Changes in legislation, leading to a greater demand for healthcare services, are only one factor driving the expanded growth of specialized medical facilities such as dialysis centers. Innovations and new technologies are creating new kinds of therapies and resources. In order to meet increased demand, there are a variety of solutions and versatile configurations of facilities; for example, smaller dialysis clinics with easier access in rural or suburban communities or “dialysis home training clinics” for patients to treat themselves with rented home-based equipment. Needless to say, flexibility is the theme driving facility innovation and the trend is expected to continue, in the near future.
The engineering requirements are changing just as rapidly to accommodate new facilities and the expanded needs in the healthcare market. For specialized medical facilities, the owners are changing and evolving to meet the demand, and as such, the engineering teams need to be increasingly more vigilant about communication and coordination between owners and architects. From an engineering perspective, domestic water and piping processes and intensive coordination with water treatment equipment suppliers is an important part of a successful project.
An average dialysis center project is 5,000 to 8,000 square feet with an open treatment floor and a patient prep area, a private treatment room for blood born isolation, smaller private exam rooms, and offices that might be used by a dietitian, social worker or administrative and support staff. The water treatment room is designed by the water treatment equipment supplier, the MEP firm coordinates mechanical, electrical and plumbing connections with plans to provide the power, water, drains and any other requirements for equipment. The engineering firm also designs the process piping loop at the treatment floor, dialysis water box connections, as well as the full MEP design for the facility.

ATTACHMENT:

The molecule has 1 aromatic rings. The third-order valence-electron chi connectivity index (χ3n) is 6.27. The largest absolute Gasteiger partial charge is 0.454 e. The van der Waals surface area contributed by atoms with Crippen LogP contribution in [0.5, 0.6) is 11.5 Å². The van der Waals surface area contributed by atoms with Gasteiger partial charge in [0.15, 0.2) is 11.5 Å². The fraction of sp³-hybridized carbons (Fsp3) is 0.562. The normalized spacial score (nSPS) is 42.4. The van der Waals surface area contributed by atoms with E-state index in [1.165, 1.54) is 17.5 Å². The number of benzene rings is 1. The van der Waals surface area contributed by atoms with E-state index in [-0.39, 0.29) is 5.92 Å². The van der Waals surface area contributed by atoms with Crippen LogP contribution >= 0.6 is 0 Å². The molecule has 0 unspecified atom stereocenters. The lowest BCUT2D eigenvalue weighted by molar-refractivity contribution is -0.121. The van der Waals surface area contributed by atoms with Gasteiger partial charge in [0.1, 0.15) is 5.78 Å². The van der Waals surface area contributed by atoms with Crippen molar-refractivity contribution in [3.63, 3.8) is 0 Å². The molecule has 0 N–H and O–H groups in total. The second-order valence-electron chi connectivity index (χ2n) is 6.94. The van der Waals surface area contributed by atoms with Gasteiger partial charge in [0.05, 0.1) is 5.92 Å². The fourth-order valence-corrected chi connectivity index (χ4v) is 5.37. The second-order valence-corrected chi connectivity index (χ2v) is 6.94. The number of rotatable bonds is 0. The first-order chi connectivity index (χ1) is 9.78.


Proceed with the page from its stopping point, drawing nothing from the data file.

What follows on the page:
MPW is a great fit to provide engineering services for medical facilities, because of our experience with the specific requirements of these projects, but more importantly, our proven experience and capabilities delivering these projects on-time and under budget. We’ve also developed innovative techniques, such as supply air diffuser layouts to minimize drafts that the patient feels while receiving treatment. Patients are prone to feeling cold so we try to distribute air around them without blowing directly on them. We also provide home dialysis training rooms with dampers that can be opened and closed by a wall switch to control air flow to the room.
In addition, we often plan for an auxiliary water supply connection for the building on all of our projects. They are required for projects in Texas due to the Texas End Stage Renal Disease regulations, and the costs are low; an innovation which we’ve extended to projects in other states as well. The auxiliary water supply connection allows for a water delivery truck to pull up to the facility and pump water into the domestic water pipes. This can allow dialysis treatment to continue without interruption.
We expect to see more specialized medical facilities in the future, in expanded areas of care, and MPW is ready to meet the increased engineering demand, anywhere in the country.